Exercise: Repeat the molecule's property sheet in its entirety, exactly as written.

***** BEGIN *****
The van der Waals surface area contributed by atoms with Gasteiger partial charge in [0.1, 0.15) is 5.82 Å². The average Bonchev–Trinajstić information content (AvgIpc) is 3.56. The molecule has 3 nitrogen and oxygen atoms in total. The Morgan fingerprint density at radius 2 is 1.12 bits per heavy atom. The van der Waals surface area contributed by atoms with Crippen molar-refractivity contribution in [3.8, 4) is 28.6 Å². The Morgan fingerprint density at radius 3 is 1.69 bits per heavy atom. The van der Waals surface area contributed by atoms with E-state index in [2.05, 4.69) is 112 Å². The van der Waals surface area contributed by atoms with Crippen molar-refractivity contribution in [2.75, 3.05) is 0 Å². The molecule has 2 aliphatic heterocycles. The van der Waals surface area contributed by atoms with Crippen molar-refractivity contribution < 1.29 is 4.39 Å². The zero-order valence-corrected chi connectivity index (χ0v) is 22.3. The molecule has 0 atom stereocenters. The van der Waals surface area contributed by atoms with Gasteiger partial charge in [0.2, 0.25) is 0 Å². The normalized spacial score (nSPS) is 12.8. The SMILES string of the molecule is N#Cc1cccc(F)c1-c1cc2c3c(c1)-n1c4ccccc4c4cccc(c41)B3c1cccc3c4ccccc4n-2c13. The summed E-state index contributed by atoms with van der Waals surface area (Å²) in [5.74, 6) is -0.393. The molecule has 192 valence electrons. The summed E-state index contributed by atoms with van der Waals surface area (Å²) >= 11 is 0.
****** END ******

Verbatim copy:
The van der Waals surface area contributed by atoms with Gasteiger partial charge in [0.1, 0.15) is 5.82 Å². The average Bonchev–Trinajstić information content (AvgIpc) is 3.56. The molecule has 3 nitrogen and oxygen atoms in total. The Morgan fingerprint density at radius 2 is 1.12 bits per heavy atom. The van der Waals surface area contributed by atoms with Crippen molar-refractivity contribution in [3.8, 4) is 28.6 Å². The Morgan fingerprint density at radius 3 is 1.69 bits per heavy atom. The van der Waals surface area contributed by atoms with E-state index in [2.05, 4.69) is 112 Å². The van der Waals surface area contributed by atoms with Crippen molar-refractivity contribution in [2.75, 3.05) is 0 Å². The molecule has 2 aliphatic heterocycles. The van der Waals surface area contributed by atoms with Crippen molar-refractivity contribution < 1.29 is 4.39 Å². The zero-order valence-corrected chi connectivity index (χ0v) is 22.3. The molecule has 0 atom stereocenters. The van der Waals surface area contributed by atoms with Gasteiger partial charge in [0.2, 0.25) is 0 Å². The normalized spacial score (nSPS) is 12.8. The SMILES string of the molecule is N#Cc1cccc(F)c1-c1cc2c3c(c1)-n1c4ccccc4c4cccc(c41)B3c1cccc3c4ccccc4n-2c13. The summed E-state index contributed by atoms with van der Waals surface area (Å²) in [5.74, 6) is -0.393. The molecule has 192 valence electrons. The summed E-state index contributed by atoms with van der Waals surface area (Å²) >= 11 is 0.